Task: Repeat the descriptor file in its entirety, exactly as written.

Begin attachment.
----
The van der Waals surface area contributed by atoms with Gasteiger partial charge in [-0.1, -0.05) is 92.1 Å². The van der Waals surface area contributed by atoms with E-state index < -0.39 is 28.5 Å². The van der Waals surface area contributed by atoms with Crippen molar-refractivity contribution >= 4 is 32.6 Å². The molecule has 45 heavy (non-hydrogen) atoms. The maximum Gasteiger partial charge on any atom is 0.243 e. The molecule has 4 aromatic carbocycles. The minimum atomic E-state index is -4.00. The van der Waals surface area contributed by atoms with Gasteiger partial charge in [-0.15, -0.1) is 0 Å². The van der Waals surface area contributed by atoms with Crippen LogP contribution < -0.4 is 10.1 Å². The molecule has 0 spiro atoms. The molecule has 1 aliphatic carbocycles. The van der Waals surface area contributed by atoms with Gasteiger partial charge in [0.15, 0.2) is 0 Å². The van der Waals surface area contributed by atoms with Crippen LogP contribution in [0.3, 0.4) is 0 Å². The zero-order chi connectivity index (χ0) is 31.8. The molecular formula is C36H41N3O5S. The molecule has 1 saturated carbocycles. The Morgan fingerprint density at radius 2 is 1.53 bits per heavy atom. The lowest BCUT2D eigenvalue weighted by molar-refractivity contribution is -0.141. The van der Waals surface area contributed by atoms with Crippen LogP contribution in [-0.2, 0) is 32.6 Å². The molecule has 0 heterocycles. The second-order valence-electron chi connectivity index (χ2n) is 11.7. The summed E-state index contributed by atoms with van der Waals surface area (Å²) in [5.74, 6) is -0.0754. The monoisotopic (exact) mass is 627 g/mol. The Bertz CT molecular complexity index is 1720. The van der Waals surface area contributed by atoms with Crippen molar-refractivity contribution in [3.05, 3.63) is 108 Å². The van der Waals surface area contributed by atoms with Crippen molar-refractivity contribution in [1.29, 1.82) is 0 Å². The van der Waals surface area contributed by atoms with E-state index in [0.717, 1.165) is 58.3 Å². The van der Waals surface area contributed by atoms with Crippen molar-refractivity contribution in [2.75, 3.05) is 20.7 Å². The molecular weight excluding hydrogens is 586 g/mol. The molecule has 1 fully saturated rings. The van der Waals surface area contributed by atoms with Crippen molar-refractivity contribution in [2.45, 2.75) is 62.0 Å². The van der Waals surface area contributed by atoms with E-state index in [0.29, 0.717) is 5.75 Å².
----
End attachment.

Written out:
The van der Waals surface area contributed by atoms with Gasteiger partial charge in [-0.1, -0.05) is 92.1 Å². The van der Waals surface area contributed by atoms with E-state index < -0.39 is 28.5 Å². The van der Waals surface area contributed by atoms with Crippen molar-refractivity contribution >= 4 is 32.6 Å². The molecule has 45 heavy (non-hydrogen) atoms. The maximum Gasteiger partial charge on any atom is 0.243 e. The molecule has 4 aromatic carbocycles. The minimum atomic E-state index is -4.00. The van der Waals surface area contributed by atoms with Gasteiger partial charge in [-0.15, -0.1) is 0 Å². The van der Waals surface area contributed by atoms with Crippen LogP contribution < -0.4 is 10.1 Å². The molecule has 0 spiro atoms. The molecule has 1 aliphatic carbocycles. The van der Waals surface area contributed by atoms with Gasteiger partial charge in [0.15, 0.2) is 0 Å². The van der Waals surface area contributed by atoms with Crippen LogP contribution in [0.3, 0.4) is 0 Å². The zero-order chi connectivity index (χ0) is 31.8. The molecular formula is C36H41N3O5S. The molecule has 1 saturated carbocycles. The Morgan fingerprint density at radius 2 is 1.53 bits per heavy atom. The lowest BCUT2D eigenvalue weighted by molar-refractivity contribution is -0.141. The van der Waals surface area contributed by atoms with Crippen LogP contribution in [-0.2, 0) is 32.6 Å². The molecule has 0 heterocycles. The second-order valence-electron chi connectivity index (χ2n) is 11.7. The summed E-state index contributed by atoms with van der Waals surface area (Å²) in [5.74, 6) is -0.0754. The monoisotopic (exact) mass is 627 g/mol. The Bertz CT molecular complexity index is 1720. The van der Waals surface area contributed by atoms with Crippen molar-refractivity contribution in [3.05, 3.63) is 108 Å². The van der Waals surface area contributed by atoms with Crippen molar-refractivity contribution in [1.29, 1.82) is 0 Å². The van der Waals surface area contributed by atoms with E-state index in [0.717, 1.165) is 58.3 Å². The van der Waals surface area contributed by atoms with Crippen molar-refractivity contribution in [2.75, 3.05) is 20.7 Å². The molecular weight excluding hydrogens is 586 g/mol. The molecule has 1 fully saturated rings. The van der Waals surface area contributed by atoms with Crippen molar-refractivity contribution in [2.45, 2.75) is 62.0 Å². The van der Waals surface area contributed by atoms with E-state index in [0.29, 0.717) is 5.75 Å².